The first measurement is without any use of a power mode and therefore the reference of the following measurements. The following picture shows one cycle of the reference measurement. The y-axis of all pictures do not have a unit because it is scaled multiple times and therefore a unit does not make any sense. But to compare the influence of the different power modes, no unit is needed.

ESP8266 current consumption Reference Detail

You see that overall the WeMos D1 Mini has a lower current draw over one cycle because in idle state there is a gap between the NodeMCU and the WeMos. There are also two different times in one cycle of the program where the current consumption peaks. The first time is when the microcontroller sets up the WiFi connection to the Raspberry Pi. After the connection is established, the microcontroller reads the sensor values, where no high current is needed. When the temperature and humidity is sent via MQTT to the Raspberry Pi however the power consumption rises for a second time.

After the detailed view of one cycle, the following picture shows the behavior of the current over 65 cycles. Each measurement is the sum of the current of one cycle.

ESP8266 current consumption Reference Average

The current demand for both microcontrollers is between 30 and 50 with some outliers. From the picture we see, that in most cases the current consumption of the NodeMCU is higher compared to the WeMos D1 Mini. But it is also possible that the WeMos has a higher power consumption. Therefore I calculated the average current per cycle for both microcontrollers with the following result:

  • Average current consumption of NodeMCU: 39.58
  • Average current consumption of WeMos D1 Mini: 37.81

After we set our baseline, we go into the different power saving modes of the ESP8266. For the modem-sleep and deep-sleep, I calculated the detailed and average power consumption to compare the different results.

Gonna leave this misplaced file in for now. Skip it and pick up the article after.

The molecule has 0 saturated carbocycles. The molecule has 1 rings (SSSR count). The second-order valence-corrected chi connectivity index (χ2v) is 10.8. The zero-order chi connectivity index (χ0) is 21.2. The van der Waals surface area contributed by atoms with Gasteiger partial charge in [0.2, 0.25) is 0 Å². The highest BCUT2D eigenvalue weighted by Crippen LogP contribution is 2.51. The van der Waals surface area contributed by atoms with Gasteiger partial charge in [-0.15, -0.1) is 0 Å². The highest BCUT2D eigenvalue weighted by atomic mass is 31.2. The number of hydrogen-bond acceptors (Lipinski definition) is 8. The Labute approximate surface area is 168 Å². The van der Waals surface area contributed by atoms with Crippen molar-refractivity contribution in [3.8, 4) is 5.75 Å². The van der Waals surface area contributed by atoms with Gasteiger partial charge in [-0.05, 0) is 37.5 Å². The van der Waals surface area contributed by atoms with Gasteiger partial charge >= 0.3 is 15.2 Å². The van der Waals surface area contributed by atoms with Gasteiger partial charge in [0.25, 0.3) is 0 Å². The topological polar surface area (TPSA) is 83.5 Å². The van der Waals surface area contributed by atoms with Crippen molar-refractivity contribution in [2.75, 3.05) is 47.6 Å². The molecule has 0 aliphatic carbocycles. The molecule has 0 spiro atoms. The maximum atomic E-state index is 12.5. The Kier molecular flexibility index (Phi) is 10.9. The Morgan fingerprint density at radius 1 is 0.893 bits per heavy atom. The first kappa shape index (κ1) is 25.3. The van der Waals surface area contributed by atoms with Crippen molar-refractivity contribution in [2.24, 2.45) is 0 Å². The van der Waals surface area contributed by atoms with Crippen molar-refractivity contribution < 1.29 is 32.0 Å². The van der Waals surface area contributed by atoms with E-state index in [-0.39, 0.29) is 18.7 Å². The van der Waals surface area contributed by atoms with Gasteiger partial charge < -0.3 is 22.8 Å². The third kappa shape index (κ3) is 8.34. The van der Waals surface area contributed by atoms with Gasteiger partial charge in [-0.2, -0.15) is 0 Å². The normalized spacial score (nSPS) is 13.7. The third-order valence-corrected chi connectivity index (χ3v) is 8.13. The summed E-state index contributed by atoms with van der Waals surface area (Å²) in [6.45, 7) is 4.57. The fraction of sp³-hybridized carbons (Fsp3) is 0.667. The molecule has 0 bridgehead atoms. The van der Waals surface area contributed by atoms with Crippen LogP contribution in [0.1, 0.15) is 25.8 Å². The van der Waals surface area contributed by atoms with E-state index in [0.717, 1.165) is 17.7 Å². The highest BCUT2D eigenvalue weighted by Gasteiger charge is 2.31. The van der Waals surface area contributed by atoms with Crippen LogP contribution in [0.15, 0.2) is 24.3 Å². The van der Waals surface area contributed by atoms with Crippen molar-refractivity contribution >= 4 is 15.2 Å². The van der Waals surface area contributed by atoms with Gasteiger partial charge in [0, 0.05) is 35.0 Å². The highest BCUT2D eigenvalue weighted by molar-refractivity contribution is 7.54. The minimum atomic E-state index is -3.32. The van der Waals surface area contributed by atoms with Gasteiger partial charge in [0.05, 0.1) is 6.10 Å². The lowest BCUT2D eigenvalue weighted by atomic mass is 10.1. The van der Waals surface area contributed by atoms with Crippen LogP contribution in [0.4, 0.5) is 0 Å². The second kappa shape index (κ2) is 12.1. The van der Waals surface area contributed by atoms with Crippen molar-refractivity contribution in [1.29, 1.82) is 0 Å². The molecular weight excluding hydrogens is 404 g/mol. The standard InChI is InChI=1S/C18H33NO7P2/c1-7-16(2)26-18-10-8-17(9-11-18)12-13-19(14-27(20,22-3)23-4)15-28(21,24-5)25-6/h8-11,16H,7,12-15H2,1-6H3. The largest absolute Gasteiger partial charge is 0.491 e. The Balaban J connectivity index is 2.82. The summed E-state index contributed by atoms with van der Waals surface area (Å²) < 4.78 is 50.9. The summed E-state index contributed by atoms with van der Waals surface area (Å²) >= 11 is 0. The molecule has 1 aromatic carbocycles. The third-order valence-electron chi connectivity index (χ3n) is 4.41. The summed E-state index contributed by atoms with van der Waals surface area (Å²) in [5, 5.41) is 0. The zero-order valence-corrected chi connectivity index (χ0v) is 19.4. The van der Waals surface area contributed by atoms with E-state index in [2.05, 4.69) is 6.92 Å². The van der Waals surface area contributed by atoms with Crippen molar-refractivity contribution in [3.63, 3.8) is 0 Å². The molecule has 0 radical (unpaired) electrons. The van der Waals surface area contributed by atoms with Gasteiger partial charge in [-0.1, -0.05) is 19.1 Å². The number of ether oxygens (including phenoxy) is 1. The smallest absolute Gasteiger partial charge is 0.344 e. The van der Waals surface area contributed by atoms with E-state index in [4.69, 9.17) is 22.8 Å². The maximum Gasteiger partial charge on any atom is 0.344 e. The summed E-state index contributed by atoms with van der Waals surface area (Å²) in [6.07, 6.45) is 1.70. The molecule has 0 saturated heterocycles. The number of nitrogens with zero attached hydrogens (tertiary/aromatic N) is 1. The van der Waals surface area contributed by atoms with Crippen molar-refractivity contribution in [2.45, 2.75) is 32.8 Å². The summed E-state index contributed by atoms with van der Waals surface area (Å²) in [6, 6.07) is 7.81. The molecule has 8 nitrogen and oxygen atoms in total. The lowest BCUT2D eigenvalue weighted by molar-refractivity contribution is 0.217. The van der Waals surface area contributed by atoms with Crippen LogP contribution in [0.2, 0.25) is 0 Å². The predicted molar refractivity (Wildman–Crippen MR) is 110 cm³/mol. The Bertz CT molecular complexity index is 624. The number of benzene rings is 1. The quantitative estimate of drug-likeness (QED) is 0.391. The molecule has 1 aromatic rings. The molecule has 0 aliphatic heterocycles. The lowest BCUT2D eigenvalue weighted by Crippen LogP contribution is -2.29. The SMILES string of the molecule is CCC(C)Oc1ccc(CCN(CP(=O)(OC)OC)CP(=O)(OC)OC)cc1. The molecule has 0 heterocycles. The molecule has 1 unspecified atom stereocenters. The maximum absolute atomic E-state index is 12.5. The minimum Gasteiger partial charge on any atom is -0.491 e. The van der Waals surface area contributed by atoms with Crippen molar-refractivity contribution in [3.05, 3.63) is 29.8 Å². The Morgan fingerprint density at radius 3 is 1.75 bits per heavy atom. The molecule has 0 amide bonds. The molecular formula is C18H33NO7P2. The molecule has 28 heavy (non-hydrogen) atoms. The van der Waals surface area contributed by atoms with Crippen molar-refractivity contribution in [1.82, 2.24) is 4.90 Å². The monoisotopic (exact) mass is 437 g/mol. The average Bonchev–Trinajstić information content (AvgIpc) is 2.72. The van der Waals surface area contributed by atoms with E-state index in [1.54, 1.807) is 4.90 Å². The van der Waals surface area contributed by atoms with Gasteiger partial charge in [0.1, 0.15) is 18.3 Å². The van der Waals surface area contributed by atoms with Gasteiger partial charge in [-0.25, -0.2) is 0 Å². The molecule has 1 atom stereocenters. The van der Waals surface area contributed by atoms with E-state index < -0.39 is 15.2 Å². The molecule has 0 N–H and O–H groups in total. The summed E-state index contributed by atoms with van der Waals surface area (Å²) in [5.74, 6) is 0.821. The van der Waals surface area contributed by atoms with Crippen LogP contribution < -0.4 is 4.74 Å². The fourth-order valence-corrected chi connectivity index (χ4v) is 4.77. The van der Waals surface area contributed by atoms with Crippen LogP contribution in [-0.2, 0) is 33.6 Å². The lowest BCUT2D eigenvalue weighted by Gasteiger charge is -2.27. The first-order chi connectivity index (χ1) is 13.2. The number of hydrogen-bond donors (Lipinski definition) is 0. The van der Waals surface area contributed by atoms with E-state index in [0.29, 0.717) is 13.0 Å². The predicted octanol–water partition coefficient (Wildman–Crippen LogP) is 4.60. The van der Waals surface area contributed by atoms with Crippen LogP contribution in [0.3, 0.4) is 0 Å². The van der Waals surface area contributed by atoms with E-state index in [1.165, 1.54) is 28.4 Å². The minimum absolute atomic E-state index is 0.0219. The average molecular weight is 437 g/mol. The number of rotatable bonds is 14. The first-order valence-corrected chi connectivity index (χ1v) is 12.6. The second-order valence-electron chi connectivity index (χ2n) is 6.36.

Modem-sleep

The modem-sleep mode is automatically accessed by the ESP8266. Also the wake up trigger is automatically set. Therefore you do not have to configure an interface.

If you want to set the NodeMCU to Modem-sleep you have to set up the WiFi connection via STA mode (station mode). STA mode is used to get the ESP8266 connected to a WiFi network established by an access point like a router.

#include "ESP8266WiFi.h"
#include "WiFiClient.h"

void setup() {
  Serial.begin(115200);
  
}

void loop() {
  WiFi.mode( WIFI_OFF );
  WiFi.forceSleepBegin();
  Serial.println("WiFi is down");
  delay(20000);

  WiFi.forceSleepWake();
  delay(1);
  // Bring up the WiFi connection
  WiFi.mode(WIFI_STA);
  WiFi.begin("XXX", "XXX");

  // Wait until the connection has been confirmed before continuing
  while (WiFi.status() != WL_CONNECTED) {
    delay(500);
    Serial.print(".");
  }

  // Debugging - Output the IP Address of the ESP8266
  Serial.println("WiFi connected");
  Serial.print("IP address: ");
  Serial.println(WiFi.localIP());
  delay(2000);
}

In Modem-sleep mode, the ESP8266 stays connected to the current Wi-Fi through the DTIM beacon mechanism.

The DTIM beacon mechanism

DTIM beacon mechanism

Beacons are broadcast transmissions sent by the master of the network. A beacon transmission is periodic and is normally set in multiples of Transmission Units (TU). Beacon transmission terminology is DTIM (Delivery Traffic Indication Map) interval. This interval is a multiple of the basic beacon transmission interval.

For example: If the basic beacon transmission interval is 100ms and the DTIM interval is 2, then every second beacon is a DTIM beacon. Each beacon has a down counter (Beacon DTIM cnt) in each beacon transmission. While the counter is counting to zero the ESp8266 is in Modem-sleep mode. If the counter has a value of 0, it is the DTIM beacon and the ESP8266 wakes up the WiFi to receive data.

The DTIM interval could also be greater than 2. The greater the DTIM interval is, the longer the ESO8266 stays in the Modem-sleep mode and saves energy.

Modem-sleep Current Measurement

After we know how the modem-sleep power function works, we want to know how the power saving mode influences the current consumption in the experiment. The following picture shows the details of one cycle in the MQTT experiment.

ESP8266 current consumption Modem Sleep Detail

Compared to the reference measurement we see that there are also current spikes up to nearly 200, because the modem sleep function can not have an influence to the power consumption that is needed to connect the microcontroller to the WiFi network or to transfer the sensor data via MQTT to the Raspberry Pi.